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January 24, 2018

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Democrats start to back off of mining


Steve Marcus / FILE

A cable shovel dumps gold ore into a truck in Crescent Valley in September 2001. In Nevada, mining companies get a slew of tax deductions, including for equipment depreciation.

Mining came out of the Legislature in 2011 on the ropes. Led by Senate Democrats, the Legislature limited mines’ tax deductions, instituted a new mining oversight committee and took the first step to rip the industry’s tax rate out of the state’s constitution by passing Senate Joint Resolution 15.

But now, elected Democrats and candidates are taking a softer approach to one of the state’s major industries, which also contributes heavily to both Democratic and Republican campaigns.

Click to enlarge photo

Sen. Mo Denis asks a question during a meeting of the Senate Finance Committee on the second day of the 2011 legislative session Tuesday, Feb. 8, 2011, in Carson City.

Take, for example, Sen. Mo Denis, who’s in line to be the leader of the caucus next year: “We understand they play an important role in the economy here in Nevada.”

He said the joint resolution, which passed in 2011 and has to pass again in 2013 before going to voters, is not on his radar screen.

“I don’t know where I’m at with that,” said Denis, who voted with all other Democrats and a handful of Republicans to pass the resolution in 2011. “Other issues are more pressing than that type of issue. When it comes to education, the economy, jobs — those will be more of a priority than that.”

Justin Jones, the Democrat running for a contested senate seat in Southwestern Las Vegas, said he has talked to both sides on the issue.

“My visceral reaction is, ‘Why is mining deserving protection in the constitution?’ But if we simply took the provision out of the constitution, mining companies would pay less in taxes,” he said in an interview last month. “That’s not the result that we’re looking for.”

That assertion — that SJR15 would result in them paying less taxes, without an alternative — also is one of the key talking points of the mining industry. (Advocates for the bill call it a catch-22: They can’t pass a different, higher tax on minerals because of the constitution but can’t change the constitution because there’s no alternative in place.)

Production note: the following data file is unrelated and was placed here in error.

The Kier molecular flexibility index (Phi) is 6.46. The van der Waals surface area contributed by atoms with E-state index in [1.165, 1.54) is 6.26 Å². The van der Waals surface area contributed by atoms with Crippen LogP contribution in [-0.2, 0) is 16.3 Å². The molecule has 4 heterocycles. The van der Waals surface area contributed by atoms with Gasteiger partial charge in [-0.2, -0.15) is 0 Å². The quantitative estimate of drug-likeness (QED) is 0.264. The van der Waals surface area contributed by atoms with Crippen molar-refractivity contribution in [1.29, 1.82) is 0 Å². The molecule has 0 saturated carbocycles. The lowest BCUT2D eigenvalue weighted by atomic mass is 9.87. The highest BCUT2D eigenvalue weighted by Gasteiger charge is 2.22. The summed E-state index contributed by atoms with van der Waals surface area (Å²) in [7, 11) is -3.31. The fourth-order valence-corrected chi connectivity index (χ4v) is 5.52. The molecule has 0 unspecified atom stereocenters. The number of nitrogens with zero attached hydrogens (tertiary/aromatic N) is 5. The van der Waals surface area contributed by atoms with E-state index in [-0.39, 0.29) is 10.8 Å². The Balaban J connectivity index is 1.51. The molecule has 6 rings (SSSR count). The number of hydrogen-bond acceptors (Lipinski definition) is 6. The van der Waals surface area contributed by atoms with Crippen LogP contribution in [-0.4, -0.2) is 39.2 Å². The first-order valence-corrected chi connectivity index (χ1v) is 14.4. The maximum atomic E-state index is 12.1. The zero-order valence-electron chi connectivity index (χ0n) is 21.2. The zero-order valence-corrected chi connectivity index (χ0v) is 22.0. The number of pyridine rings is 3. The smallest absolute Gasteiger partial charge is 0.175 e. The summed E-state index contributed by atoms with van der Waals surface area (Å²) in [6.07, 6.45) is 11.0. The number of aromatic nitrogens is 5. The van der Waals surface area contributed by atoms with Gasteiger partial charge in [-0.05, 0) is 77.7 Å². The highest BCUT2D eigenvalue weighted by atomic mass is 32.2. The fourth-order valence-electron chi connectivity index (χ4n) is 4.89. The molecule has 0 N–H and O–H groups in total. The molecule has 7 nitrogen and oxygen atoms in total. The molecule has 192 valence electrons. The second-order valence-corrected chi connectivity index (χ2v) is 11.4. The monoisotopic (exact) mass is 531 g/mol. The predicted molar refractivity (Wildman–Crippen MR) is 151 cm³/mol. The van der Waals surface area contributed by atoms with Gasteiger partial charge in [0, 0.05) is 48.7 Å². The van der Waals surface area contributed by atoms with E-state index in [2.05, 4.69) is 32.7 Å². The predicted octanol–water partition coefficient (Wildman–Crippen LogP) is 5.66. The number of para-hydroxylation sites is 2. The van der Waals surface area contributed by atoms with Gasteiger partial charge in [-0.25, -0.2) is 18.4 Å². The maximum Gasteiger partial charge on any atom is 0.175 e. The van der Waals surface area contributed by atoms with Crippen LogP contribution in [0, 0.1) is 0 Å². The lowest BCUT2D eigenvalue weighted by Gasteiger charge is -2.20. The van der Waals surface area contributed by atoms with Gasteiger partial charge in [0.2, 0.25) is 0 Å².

The legislation on mining had been one of the few bright spots for liberals in 2011. It was a salve on an otherwise frustrating session for the left, which saw the 120 days largely dictated by Republican Gov. Brian Sandoval, despite Democrats controlling both the Assembly and Senate.

The prospect for tax increases once again is dim for the 2013 Legislative session, and it’s not clear what Democrats will have to offer to their base of supporters.

In many respects, the mining issue became front and center because of Senate Majority Leader Steven Horsford, D-North Las Vegas. He has left to seek a seat in Congress, so it’s natural that there would be less enthusiasm for the issue.

But some see the influence of campaign money also playing a role.

Click to enlarge photo

Nevada Sen. Sheila Leslie, D-Reno, and retired Nevada state archivist Guy Rocha listen to testimony on Leslie's proposal to strip the mining industry of eminent domain powers Monday, Feb. 14, 2011 at the Legislature in Carson City.

Former Sen. Sheila Leslie, who resigned her Reno seat to challenge Sen. Greg Brower, R-Reno, has been another vocal critic against mining, arguing the industry doesn’t pay its fair share. She, too, has shifted her focus away from singling out mining to a broader criticism that corporations in general don’t pay enough.

“Large campaign contributions often have the effect of creating amnesia on mining,” she said. “It’s not surprising at all to me that during campaign season, no one wants to address the core issues around mining.”

Leslie added it would once again be a tough battle in 2013.

“I’m not optimistic about winning,” she said, adding that she would bring it up again.

As it has in past years, mining has been generous in spreading around campaign money to both Democratic and Republican candidates.

While the companies have given to Brower and not to Leslie, they haven’t given the jaw-dropping sums to political action committees working to swing the Senate Republican like other companies have.

Newmont and Barrick gave a combined $50,000 to Gov. Brian Sandoval’s political action committee, the New Nevada PAC, which is spending money in the state senate races. But that figure was dwarfed by $100,000 contributions to the PAC from MGM Resorts International, Las Vegas Sands and Station Casinos.

Wynn Resorts also gave $475,000 to a national Republican group that is playing in the five competitive seats.

Barrick also gave $75,000 to the Nevada Democratic Party.

“Our campaign contributions have been modest,” said Tim Crowley, president of the Nevada Mining Association. “They have been consistent year over year. It’s a recognition legislators have expenses, they need to communicate with constituents.”

He said the industry has been and remains neutral on the resolution that could lead to the net proceeds on minerals tax rate being removed from the constitution.

The industry has been waging a public relations campaign and speaking to groups about mining. Crowley said his industry is focused on improving the workforce and changing the perception of the industry.

Crowley said the message aimed at lawmakers hasn’t really changed. But while they may have failed to get it across in the final frenzied days of the legislative session, they’ve been able to use the interim to ensure it’s been heard.

“It’s just time,” he said of getting the industry’s message across. “I think that in the last days of the session, it didn’t resonate.”

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